3. Looks like you guys have a pretty good checklist going. I can’t imagine why you would need it, but now’s the time to get any financing for anything you might need (car?) while you still have W2 income.

    I like the joke about the healthcare insurers, although it’s unfortunately not that laughable anymore. I’m sure that you’re watching that area closely just like a lot of us are right now. Pretty scary stuff!

    — Jim

    • It’s a good point about financing if someone was going to take out a new mortgage or buy a business or something like that. Though we hope to never need financing for anything ever again, and even if we did, we expect to be able to show enough cash to where our income would be irrelevant. (But I think you know we are way more conservative about debt than others are!) And honestly I didn’t mean that insurer stuff as a joke — I’m serious! It’s pretty tough to plan right now with the landscape shifting so much!

  4. This is so fun to read, made me giddy for you. The only thing I would add (but what do I know, I am not retired lol so take that with a grain of salt) is determine post tax vs pre tax amount to ensure you can have your roth conversion or other strategy ready for withdrawal before the regular retirement age (and tax implications). Lastly that your 401k plans don’t have true ups – that is that if you maxed out early the match does not come until early NEXT year.

    I will say, I am drooling over your mileage account lol. Way to go!! (if you have not tried Singapore air first class cabins or Cathay Pacific Business yet…I just wrote about our trip to Hong Kong, Singapore and Malaysia – btw in Hong Kong hiking in Sai Kung is AMAZING).

    I cannot wait for your travels so that I can follow along and get even MORE motivated about retiring.


    • Aw, thanks! It makes us giddy too! Haha. That Roth reminder is a good one for most folks, so thanks for adding it. We aren’t planning to convert any of our true retirement funds over (here’s why: https://ournextlife.com/2016/04/20/later), but we know we’re outliers on this. ;-) And don’t be too jealous of that mileage balance. We’ve earned those miles the hard way! Haha.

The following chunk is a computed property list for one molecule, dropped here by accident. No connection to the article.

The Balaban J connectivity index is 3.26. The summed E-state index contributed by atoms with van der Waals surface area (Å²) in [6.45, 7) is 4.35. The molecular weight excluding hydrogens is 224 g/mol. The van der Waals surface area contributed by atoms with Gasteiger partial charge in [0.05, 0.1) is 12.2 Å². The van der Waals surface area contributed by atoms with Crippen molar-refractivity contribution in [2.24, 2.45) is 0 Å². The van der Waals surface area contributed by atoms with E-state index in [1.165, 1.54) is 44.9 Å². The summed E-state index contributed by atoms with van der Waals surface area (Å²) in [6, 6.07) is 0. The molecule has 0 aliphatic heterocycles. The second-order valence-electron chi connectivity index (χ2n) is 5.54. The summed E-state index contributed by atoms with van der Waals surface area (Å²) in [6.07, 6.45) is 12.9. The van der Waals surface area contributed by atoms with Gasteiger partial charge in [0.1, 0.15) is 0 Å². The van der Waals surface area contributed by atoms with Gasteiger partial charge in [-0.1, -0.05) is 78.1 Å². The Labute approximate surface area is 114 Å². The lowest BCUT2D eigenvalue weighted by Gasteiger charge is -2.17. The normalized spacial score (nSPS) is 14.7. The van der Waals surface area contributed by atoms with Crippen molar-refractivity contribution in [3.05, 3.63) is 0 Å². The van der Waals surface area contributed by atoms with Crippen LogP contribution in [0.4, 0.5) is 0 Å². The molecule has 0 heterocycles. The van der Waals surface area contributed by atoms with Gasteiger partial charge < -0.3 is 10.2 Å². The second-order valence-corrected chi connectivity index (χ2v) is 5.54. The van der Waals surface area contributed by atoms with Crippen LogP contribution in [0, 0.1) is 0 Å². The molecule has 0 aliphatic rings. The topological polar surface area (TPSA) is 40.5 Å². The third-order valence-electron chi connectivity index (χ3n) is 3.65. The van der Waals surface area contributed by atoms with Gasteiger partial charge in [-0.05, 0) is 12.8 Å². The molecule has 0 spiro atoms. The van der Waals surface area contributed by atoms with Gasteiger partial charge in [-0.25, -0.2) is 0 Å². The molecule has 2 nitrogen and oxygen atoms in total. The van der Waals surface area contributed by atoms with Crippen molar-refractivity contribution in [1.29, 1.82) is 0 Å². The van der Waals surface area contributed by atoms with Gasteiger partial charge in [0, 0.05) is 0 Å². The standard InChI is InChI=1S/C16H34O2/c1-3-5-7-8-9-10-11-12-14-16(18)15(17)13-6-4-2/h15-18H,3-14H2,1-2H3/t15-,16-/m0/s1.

5. I hear you on it getting real. I said to Mr. PIE just the other day “in January we’ll be able to say it’s just next year!”
    Your to do list is similar to ours, and I really must write some of it down soon to stop it from swirling around my head. The extra part for us is selling our current home, along with many furnishing and possessions. There are several projects that need doing to get our house ready for sale.
    The most confusing thing to us at the moment is timing. In an ideal world we would put the house on the market, quit work as soon as the sale was pending and move to our new home all in time for the new school year. The worst case scenario is quitting work and not having the house sold. The to do list will also contain some contingency plans!

    • So exciting how close it’s all getting! I would imagine that your to do list must feel much longer given that you have a home sale on your list and a downsize of your possessions. We had that a few years back when we sold our city home and committed full-time to mountain living… I’m so excited for you guys that you’re on the same path! I bet you won’t miss the city at all. :-) And I can see the challenges of trying to time it all out, though I will say that I moved mid-school year a few times as a kid, and it was never actually that big a deal. It’s admirable you don’t want to put your kids through that, but it’s really not the end of the world if you have to uproot them at an unideal time. Kids are so resilient!